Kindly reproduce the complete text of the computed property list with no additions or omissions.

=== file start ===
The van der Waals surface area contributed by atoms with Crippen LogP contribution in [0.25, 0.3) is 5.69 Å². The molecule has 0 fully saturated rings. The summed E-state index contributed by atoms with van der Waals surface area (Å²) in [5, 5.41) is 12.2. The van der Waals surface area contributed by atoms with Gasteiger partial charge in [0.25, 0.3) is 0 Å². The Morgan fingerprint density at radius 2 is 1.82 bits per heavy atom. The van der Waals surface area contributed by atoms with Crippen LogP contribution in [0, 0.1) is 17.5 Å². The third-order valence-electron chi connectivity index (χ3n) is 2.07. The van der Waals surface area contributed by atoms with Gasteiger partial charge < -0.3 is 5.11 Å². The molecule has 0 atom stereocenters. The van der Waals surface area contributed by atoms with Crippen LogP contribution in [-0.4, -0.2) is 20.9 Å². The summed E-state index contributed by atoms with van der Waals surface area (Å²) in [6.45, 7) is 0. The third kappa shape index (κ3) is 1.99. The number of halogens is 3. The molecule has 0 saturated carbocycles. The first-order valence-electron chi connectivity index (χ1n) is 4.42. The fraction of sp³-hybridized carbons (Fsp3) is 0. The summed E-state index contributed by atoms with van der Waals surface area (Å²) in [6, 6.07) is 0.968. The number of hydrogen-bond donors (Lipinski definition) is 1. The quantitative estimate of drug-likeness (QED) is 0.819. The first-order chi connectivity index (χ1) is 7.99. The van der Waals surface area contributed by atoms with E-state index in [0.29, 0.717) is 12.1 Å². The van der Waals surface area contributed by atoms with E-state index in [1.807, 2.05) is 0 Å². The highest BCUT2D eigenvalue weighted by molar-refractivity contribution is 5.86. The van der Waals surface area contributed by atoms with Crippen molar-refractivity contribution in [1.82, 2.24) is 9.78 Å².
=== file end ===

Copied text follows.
The van der Waals surface area contributed by atoms with Crippen LogP contribution in [0.25, 0.3) is 5.69 Å². The molecule has 0 fully saturated rings. The summed E-state index contributed by atoms with van der Waals surface area (Å²) in [5, 5.41) is 12.2. The van der Waals surface area contributed by atoms with Gasteiger partial charge in [0.25, 0.3) is 0 Å². The Morgan fingerprint density at radius 2 is 1.82 bits per heavy atom. The van der Waals surface area contributed by atoms with Crippen LogP contribution in [0, 0.1) is 17.5 Å². The third-order valence-electron chi connectivity index (χ3n) is 2.07. The van der Waals surface area contributed by atoms with Gasteiger partial charge < -0.3 is 5.11 Å². The molecule has 0 atom stereocenters. The van der Waals surface area contributed by atoms with Crippen LogP contribution in [-0.4, -0.2) is 20.9 Å². The summed E-state index contributed by atoms with van der Waals surface area (Å²) in [6.45, 7) is 0. The third kappa shape index (κ3) is 1.99. The number of halogens is 3. The molecule has 0 saturated carbocycles. The first-order valence-electron chi connectivity index (χ1n) is 4.42. The fraction of sp³-hybridized carbons (Fsp3) is 0. The summed E-state index contributed by atoms with van der Waals surface area (Å²) in [6, 6.07) is 0.968. The number of hydrogen-bond donors (Lipinski definition) is 1. The quantitative estimate of drug-likeness (QED) is 0.819. The first-order chi connectivity index (χ1) is 7.99. The van der Waals surface area contributed by atoms with E-state index in [0.29, 0.717) is 12.1 Å². The van der Waals surface area contributed by atoms with E-state index in [1.807, 2.05) is 0 Å². The highest BCUT2D eigenvalue weighted by molar-refractivity contribution is 5.86. The van der Waals surface area contributed by atoms with Crippen molar-refractivity contribution in [1.82, 2.24) is 9.78 Å².